Have you ever been at a party where there's lots of conversation and noise, but somehow you were able to key in on a conversation despite the background ruckus?
That phenomenon is called the "cocktail party effect," and it has to do with how the brain processes sound and human speech.
How It Works
Researchers at the University of California, Berkeley, studied this effect in epilepsy patients who had parts of their skulls removed. The partial skull removal was done so scientists could implant electrodes on their brains to monitor seizures.
First, the researchers played the subjects a garbled sentence that was very hard to understand. Monitoring the subjects' brain activity showed little action in parts of the brain associated with processing sound.
Then the scientists played a clear version of the sentence. As expected, the hearing areas of the brain lit up. Then they played the garbled sentence again and something very interesting happened: the brain changed its activity pattern. It tuned into sounds that corresponded to words in the distorted recording.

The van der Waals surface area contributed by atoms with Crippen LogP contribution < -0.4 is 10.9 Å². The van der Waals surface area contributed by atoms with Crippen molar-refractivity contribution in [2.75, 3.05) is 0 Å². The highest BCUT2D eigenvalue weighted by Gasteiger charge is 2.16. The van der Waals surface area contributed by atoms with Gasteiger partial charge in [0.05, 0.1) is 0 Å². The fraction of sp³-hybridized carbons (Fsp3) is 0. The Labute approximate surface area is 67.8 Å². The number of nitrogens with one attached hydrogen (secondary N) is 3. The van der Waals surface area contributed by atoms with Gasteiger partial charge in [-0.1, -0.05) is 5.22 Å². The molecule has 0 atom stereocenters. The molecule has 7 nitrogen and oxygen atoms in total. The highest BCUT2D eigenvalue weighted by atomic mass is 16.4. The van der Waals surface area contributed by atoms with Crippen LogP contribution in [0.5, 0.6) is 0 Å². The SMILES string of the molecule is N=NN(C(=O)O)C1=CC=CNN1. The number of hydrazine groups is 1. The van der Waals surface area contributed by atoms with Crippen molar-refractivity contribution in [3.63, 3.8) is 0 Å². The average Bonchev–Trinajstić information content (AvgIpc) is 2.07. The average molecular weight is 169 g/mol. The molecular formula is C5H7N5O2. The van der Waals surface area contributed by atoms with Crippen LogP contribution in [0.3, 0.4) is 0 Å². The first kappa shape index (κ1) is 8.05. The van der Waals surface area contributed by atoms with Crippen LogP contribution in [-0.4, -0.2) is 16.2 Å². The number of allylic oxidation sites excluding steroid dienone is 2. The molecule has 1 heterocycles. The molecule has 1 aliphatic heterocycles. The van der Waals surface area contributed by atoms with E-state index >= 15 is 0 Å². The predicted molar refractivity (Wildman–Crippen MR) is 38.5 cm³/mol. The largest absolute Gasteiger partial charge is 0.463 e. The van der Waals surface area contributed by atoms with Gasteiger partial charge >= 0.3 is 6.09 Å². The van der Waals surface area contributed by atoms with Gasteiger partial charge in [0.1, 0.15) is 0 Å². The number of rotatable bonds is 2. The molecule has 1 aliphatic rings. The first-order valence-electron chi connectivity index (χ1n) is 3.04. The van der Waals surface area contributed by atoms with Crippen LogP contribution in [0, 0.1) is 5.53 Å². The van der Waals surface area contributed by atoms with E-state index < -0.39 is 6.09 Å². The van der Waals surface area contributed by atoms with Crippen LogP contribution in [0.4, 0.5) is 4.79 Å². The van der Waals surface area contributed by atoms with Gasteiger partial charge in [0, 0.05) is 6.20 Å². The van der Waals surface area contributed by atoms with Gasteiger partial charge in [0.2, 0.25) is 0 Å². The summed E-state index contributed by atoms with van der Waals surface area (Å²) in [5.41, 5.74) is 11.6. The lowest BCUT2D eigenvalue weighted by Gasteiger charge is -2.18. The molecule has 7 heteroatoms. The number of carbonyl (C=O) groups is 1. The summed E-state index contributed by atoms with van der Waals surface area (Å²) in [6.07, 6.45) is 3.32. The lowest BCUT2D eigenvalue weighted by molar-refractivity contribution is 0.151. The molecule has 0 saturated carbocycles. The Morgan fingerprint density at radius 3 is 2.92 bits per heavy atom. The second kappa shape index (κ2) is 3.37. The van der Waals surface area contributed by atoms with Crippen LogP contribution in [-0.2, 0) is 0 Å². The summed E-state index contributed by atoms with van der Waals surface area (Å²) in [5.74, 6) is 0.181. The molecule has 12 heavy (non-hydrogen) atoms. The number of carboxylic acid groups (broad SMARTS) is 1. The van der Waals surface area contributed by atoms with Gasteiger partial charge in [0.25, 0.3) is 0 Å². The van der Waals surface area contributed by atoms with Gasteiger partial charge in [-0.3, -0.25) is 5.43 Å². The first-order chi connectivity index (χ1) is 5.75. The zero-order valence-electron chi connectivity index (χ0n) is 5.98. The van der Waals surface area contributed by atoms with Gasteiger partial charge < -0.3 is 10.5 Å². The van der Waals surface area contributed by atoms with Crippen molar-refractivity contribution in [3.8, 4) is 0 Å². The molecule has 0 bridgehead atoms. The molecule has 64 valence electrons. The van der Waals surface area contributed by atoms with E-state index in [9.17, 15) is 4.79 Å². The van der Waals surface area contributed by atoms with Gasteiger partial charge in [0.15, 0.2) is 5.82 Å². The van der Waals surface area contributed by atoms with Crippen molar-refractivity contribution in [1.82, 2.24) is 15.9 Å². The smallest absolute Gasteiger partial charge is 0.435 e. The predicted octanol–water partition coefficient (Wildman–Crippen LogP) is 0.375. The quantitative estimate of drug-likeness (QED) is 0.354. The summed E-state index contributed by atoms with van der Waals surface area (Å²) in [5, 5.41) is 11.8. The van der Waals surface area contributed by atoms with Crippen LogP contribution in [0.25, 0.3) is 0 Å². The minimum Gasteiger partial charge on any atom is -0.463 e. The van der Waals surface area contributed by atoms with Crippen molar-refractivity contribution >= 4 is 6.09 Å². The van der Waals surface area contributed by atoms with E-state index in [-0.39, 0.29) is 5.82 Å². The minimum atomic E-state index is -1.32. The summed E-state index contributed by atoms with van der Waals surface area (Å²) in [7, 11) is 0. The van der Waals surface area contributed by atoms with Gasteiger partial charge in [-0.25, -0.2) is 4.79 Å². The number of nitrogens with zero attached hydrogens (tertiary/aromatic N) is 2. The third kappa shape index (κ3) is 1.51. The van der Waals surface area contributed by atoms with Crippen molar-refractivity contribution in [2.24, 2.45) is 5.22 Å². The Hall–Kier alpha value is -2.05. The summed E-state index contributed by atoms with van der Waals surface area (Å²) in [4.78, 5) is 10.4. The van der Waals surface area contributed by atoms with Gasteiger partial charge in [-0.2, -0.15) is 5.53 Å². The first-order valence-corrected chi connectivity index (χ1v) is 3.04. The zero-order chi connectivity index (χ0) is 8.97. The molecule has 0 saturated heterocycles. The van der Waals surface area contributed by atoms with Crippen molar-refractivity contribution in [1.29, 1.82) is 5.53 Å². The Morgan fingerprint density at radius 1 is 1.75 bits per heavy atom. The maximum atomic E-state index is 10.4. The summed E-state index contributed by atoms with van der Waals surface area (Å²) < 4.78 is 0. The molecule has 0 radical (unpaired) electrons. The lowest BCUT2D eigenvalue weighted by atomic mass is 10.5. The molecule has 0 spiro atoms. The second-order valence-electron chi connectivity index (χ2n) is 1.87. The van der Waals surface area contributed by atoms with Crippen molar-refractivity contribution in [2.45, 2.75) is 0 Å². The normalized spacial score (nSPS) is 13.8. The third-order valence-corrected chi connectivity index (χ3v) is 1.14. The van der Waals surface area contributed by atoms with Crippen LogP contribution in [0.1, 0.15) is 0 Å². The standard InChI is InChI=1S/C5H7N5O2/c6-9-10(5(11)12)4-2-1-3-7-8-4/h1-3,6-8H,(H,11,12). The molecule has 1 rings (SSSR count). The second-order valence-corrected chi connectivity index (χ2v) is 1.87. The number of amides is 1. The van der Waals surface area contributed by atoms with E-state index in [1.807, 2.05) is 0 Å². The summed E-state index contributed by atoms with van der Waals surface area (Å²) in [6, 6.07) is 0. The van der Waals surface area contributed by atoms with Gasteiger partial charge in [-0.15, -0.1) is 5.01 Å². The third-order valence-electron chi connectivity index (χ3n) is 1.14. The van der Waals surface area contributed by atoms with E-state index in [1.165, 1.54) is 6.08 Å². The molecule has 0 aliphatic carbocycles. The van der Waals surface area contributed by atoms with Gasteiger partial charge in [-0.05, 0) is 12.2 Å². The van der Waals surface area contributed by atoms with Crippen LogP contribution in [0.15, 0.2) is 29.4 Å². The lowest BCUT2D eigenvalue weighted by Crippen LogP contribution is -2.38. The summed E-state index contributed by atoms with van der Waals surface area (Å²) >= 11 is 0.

So, the brain sort of reâstructured its sound-processing mechanisms on the fly enabling the patients to understand the sentence. It can be amazingly plastic in its ability to rewire itself. The researchers hope to use what they've learned to develop technology to help people with brain diseases that hamper speech articulate words and sentences they imagine in their minds.
Sources And Further Reading:
- Gill, Victoria. "Brain's party noise filter revealed by recordings." BBC News. December 20, 2016. Accessed March 06, 2017.
- Holdgraf, Christopher R., Wendy De Heer, Brian Pasley, Jochem Rieger, Nathan Crone, Jack J. Lin, Robert T. Knight, and FrÃ©dÃ©ric E. Theunissen. "Rapid tuning shifts in human auditory cortex enhance speech intelligibility." Nature Communications 7 (December 20, 2016): 13654. Accessed March 6, 2017. doi:10.1038/ncomms13654